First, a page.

Filling the gaps in sensory ecology research: Former USCA student chosen for esteemed research program for insights on mosquitoes' interactions with birds

Richardson earned a USCA degree in biology, focusing on organic chemistry, physics, and minoring in psychology.

A former University of South Carolina Aiken graduate, Nalany Richardson was named a candidate in the National Science Foundation Graduate Research Fellowship Program (NSF GRFP).  


The program is one of the most prestigious in the United States, awarded to outstanding students in the STEM fields who are pursuing research-based master’s and doctoral degrees. The five-year program is awarded to senior undergraduates and first- and second-year graduate STEM students. It also provides three years of financial support through an annual stipend of $37,000.  


Securing the NSF GRFP is a significant achievement for anyone, but particularly for Richardson, a first-generation Latina college student. “I didn’t expect to receive this grant because it’s so competitive,” said Richardson. “The fact that I did is a very big deal for me personally, especially while as an undergraduate student.”  


From left to right: Richardson, USCA alumnus Madison Zimmerman, USCA graduate Breanna Kennedy, and Dr. Kristina Ramstad 

Richardson says she learned about the NSF GRFP after speaking with Dr. Daniel Peach from the 

University of Georgia, who asked if she would be interested in graduate school through the College of Veterinary Medicine.  


To qualify for the NSF GRFP, Richardson explained why she would be the best candidate and what impact her research project has on the field of science. “For my project, I focused on a specific species of mosquitoes and their attraction to avian hosts acoustic and olfactory cues,” she said. “When I was looking at a potential project, I found that there was a gap in this area of research I was interested in. It’s important because a greater understanding of mosquito-bird interactions could aid in vector control and pest management, but there was no information out there.”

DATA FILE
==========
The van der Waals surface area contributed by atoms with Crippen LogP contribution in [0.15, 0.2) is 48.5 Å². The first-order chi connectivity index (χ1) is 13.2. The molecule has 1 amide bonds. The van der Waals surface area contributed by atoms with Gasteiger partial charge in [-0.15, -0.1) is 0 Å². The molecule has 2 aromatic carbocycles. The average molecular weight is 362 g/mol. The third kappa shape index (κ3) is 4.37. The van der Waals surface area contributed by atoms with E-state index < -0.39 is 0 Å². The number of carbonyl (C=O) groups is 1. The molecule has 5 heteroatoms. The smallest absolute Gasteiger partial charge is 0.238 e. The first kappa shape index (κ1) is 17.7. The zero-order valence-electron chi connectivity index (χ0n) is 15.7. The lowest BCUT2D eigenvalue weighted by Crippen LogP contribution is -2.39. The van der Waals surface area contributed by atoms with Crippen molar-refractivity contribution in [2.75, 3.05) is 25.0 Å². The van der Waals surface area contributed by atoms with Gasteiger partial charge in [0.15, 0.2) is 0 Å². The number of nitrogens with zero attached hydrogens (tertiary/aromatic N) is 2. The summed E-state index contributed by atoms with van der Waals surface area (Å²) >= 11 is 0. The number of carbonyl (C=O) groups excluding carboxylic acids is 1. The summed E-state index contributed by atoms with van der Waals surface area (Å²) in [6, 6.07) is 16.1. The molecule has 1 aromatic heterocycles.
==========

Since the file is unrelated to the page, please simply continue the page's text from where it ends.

Richardson’s project focused on three different objectives such as what volatile organic compounds scents play a role in mosquitoes to be attracted to birds, what mosquitoes' organs are picking up the scent of birds, and a look at synthetic attractants of mosquito organs. “My overall goal is to create traps that can attract these mosquitos and add to current knowledge in vector control,” said Richardson.  

“I’m over the moon that Nalany has been awarded this grant,” said Dr. Kristina Ramstad, an associate professor at USCA. “It shows other students at USCA are just as capable of competing for and obtaining highly competitive and prestigious grants as anyone else.”


Richardson joined Dr. Ramstad’s conservation genomics lab in August of 2021 and credits Dr. Ramstad for pushing her to excel, as well as Dr. Peach for his optimism regarding the NSF GRFP. “Nalany is extremely bright and hardworking. She’s an excellent and creative problem solver in the lab and field,” Dr. Ramstad added.  


This year, 2,037 fellowships were awarded out of more than 13,000 applicants to the program, with many awardees being current graduate students. Richardson has genuinely distinguished herself as the sole USCA graduate to achieve this honor before even graduating.  


Richardson will continue her studies at UGA with Dr. Peach’s Vector Ecology Lab, as a master’s student studying Comparative Biomedical Sciences.


Richardson graduated from USCA with a degree in general biology with a concentration in organic chemistry physics including a minor in psychology. 

For more information, contact Angela Saxon,